Books We Heart - A Nice Cup of Tea and a Bedtime Story March 28 2015 1 Comment
This month's edition of Books We Heart has been compiled by Mahone Bay mum, book lover and nature enthusiast Kara Turner. Kara has three children who have already inherited their parent's passion for reading. Her impeccable taste in many things, books being just one, made her an ideal guest poster here on our book lovin' blog. Read along to see what stories are shared at bedtime in her home after a nice cup of tea and then head to your locally owned book shop to buy one of Kara's recommendations.
We’ve read to our three children (aged 5, 7 and 10) since they were tiny babies. The oldest still enjoys being read to, but she is deeply immersed in Harry Potter so it is happening with rapidly decreasing frequency. Our middle child is into some classic chapter books of her age group, but has recently also embraced wizardry at Hogwarts. At the moment, it’s my husband who usually reads to our youngest each night. He’s just turned five and still loves picture books (who doesn’t?). It will be a sad, sad time when we grow out of the picture book stage.
I spent most of my professional life working on children’s books: buying rights to them, editing them, planning the printing of them, and publishing them. All of this before I had children of my own, so by the time I was on bedtime-story duty I had strong ideas about the kinds of books I liked. My husband and I both grew up in the UK and our taste in children’s books is distinctly British. But it is influenced of course by our children: voracious listeners all three. Here is a selection of enduring family favourites aimed primarily at the 3 to 7 year range. There’s a lot to be said for books that can keep a parent entertained for years on end — these books all have what it takes:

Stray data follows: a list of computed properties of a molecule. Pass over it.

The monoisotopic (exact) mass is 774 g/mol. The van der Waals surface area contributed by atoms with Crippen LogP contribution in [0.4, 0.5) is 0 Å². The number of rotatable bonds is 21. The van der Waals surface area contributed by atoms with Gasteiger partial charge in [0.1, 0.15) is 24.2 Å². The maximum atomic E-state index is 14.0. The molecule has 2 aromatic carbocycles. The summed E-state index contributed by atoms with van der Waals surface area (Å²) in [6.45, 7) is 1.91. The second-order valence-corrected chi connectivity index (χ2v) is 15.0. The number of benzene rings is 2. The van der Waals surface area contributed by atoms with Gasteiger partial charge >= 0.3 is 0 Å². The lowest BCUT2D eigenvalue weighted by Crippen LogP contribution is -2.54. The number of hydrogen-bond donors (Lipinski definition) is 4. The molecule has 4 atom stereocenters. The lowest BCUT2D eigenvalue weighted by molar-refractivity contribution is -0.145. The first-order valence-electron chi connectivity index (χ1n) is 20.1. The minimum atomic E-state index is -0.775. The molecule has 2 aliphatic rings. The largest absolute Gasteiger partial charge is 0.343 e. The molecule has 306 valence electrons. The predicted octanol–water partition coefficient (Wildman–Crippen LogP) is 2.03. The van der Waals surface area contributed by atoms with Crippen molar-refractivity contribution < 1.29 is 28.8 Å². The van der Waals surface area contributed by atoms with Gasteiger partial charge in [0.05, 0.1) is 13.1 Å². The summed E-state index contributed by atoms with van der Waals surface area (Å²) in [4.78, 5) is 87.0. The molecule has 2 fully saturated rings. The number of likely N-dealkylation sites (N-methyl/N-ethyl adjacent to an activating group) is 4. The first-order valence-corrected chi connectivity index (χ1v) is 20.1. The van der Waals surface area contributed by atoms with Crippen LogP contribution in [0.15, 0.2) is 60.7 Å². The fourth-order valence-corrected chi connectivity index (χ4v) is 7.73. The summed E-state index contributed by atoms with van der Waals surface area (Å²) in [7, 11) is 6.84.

These small hardback books were all mine as a child (the imprint had its heyday in the late 1960s and early 70s) but incredibly they have not dated in more than 40 years. Everyone needs a favourite collection of fairy tales and this is mine. I love each and every tattered one, and so do my kids.
Peepo (Janet & Allan Ahlberg)
We used to chant this classic rhyme from memory with two-year-old Lily buckled into the backpack on long hikes in the Rockies. I recommend the board-book edition for durability. It is perfect for younger children, and the illustrations are pure oh-so-British nostalgia.
Green Sheep (Mem Fox & Judy Horacek)
Another winning but quirky rhyme, with clean, simple illustrations. I’m not a fan of all of Mem Fox’s work but this one brings a smile to my face every time I read it. (For the book’s backstory and insights into the writing process, head here)
The Tiger Who Came To Tea (Judith Kerr)
One of the best children’s books ever written in my opinion. I love stories like this: imaginative yet not forcibly so, and short and to the point. In spite of a talking tiger at the table, children can relate to the story because so much of it is recognizable and familiar (bath time, grocery shopping, the excitement of going out for dinner after dark). This is one I always pack when we travel because we have a paperback edition that slips nicely into a suitcase and it’s guaranteed to hold the kids’ attention.
Tiddler: The story-telling fish (Julia Donaldson & Axel Scheffler)
This is probably my favourite picture book of all time. I adore the story line and the illustrations. I feel the same thrill of anticipation when I pick up Snail and a Whale, but my kids are not so keen. Our other perennial favourites are Stick Man and Charlie Cook’s Favourite Book. But, with the possible exception of Superworm, you can not go wrong with a Donaldson/Scheffler book or two before bed.